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Developing a technological platform based on the fundamental understanding of peptide self-assembly for the design of novel biomaterials

Funder: UK Research and InnovationProject code: EP/K016210/1
Funded under: EPSRC Funder Contribution: 1,815,950 GBP
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Developing a technological platform based on the fundamental understanding of peptide self-assembly for the design of novel biomaterials

Description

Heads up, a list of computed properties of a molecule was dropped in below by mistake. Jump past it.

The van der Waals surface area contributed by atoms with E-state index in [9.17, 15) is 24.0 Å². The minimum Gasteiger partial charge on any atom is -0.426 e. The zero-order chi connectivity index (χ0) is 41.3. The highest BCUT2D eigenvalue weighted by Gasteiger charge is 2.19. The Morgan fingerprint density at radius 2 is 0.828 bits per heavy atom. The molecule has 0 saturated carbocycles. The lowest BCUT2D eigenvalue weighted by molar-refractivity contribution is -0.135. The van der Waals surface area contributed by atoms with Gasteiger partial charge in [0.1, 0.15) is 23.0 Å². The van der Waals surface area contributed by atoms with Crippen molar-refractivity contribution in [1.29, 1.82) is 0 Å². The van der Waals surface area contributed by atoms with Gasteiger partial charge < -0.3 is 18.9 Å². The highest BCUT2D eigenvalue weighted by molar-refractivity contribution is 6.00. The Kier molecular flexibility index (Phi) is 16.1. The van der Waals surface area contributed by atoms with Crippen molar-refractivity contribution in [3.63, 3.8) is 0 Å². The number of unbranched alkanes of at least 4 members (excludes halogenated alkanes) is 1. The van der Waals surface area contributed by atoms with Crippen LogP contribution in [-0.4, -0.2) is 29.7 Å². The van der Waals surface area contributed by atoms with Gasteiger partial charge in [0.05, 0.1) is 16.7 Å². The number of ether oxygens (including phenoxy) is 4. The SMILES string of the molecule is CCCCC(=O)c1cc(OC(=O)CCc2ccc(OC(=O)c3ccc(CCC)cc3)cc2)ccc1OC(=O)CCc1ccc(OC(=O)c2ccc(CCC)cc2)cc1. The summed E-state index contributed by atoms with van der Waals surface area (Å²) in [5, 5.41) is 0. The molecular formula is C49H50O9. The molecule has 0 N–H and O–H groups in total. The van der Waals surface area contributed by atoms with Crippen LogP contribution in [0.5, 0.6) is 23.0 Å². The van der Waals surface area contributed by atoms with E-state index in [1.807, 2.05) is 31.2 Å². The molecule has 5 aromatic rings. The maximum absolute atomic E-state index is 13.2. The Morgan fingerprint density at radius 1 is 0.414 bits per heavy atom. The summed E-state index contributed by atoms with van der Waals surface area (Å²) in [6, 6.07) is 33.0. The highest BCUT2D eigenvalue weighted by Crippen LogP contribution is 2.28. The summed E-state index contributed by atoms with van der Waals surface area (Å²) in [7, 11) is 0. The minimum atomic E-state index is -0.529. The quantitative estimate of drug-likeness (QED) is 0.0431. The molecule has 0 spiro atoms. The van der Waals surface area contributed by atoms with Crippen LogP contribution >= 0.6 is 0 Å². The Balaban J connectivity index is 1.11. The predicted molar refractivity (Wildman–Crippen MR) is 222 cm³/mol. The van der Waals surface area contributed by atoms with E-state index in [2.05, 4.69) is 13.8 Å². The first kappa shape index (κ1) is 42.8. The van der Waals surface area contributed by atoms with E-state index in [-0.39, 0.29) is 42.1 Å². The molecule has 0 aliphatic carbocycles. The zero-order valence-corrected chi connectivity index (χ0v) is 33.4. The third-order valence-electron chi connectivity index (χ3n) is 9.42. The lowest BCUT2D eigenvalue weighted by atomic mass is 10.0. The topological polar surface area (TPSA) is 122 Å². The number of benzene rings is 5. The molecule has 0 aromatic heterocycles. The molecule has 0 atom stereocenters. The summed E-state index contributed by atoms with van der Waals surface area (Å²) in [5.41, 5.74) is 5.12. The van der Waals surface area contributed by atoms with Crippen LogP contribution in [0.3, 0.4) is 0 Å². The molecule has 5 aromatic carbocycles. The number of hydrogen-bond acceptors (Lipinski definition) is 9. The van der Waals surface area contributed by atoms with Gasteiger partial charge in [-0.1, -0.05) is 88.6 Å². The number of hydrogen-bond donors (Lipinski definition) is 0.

The use of non-covalent self-assembly to construct materials has become a prominent strategy in material science offering practical routes for the construction of increasingly functional biomaterials. A variety of molecular building blocks can be used for this purpose; one such block is de-novo designed peptides. Peptides offer a number of advantages to materials scientists. Peptide synthesis has become a routine procedure making them easily accessible. The library of 20 natural amino acids offers the ability to play with the intrinsic properties of the peptide such as structure, hydrophobicity, charge and functionality allowing the design of materials with a wide range of properties. The main challenge facing scientists in this field is being able to rationally design these peptides to gain control over the physical properties of the resulting self-assembled materials. This requires not only an in depth knowledge of the self-assembling processes at all length scales, but also a detailed understanding of the specific requirements of each application targeted. A key point that makes the development of an actual technological platform crucial is the variability of the requirements placed on the materials depending on the application targeted. For example, injectable materials need to be developed for cell delivery, while for drug delivery oral cavity sprayable systems could be required. For cell culture and tissue engineering the issue of adaptability of material properties is even more critical as depending on cell type, origin and intended behaviour, cells have very different requirements in term of their environment, (i.e.: material properties and functionality) in which they are placed. Finally, one other key element is the cost of these materials. When used as structural materials such as in hydrogels the quantity of peptide required is significant. In this context the development of a technological platform based on the same family of "simple" and "cheap" to produce peptides that can be used across a number of applications is a significant advantage (see impact summary). Through this fellowship my group will develop such a technological platform by: - Developing a fundamental understanding of the self assembly and gelation properties of our materials at all length scales. In particular we will broaden the range of materials and materials properties (e.g.: mechanical, triggering mechanism, injectability) available to be in a position to design and develop new functional and responsive materials - Develop strong collaborations with academic and industrial end-users. This will allow us to engage end-users with the development process ensuring that the materials we design are relevant and used, and also that we maximise exploration of new potential fields of application - Develop a comprehensive strategy for the exploitation of the IP generated to maximise the impact of the work at all levels. This will be done in close collaboration with University of Manchester Intellectual Properties (UMIP) and will include the coherent and efficient management of existing and future agreements with industrial and academic partners as well as the development of an efficient process for the identification of novel IPs and their protection and exploitation. This project will contribute to a number of priorities and Grand Challenges at the centre of EPSRC's remit. It is fully placed within the EPSRC Healthcare Technologies Challenge theme and will directly contribute to the Biomaterials and Tissue Engineering strategic research theme. In addition the work will also contribute towards the EPSRC Regenerative Medicine Grand Challenge and the Chemical sciences and engineering Grand Challenge: Directed Assembly of Extended Structures with Targeted Properties, of which I am a member.

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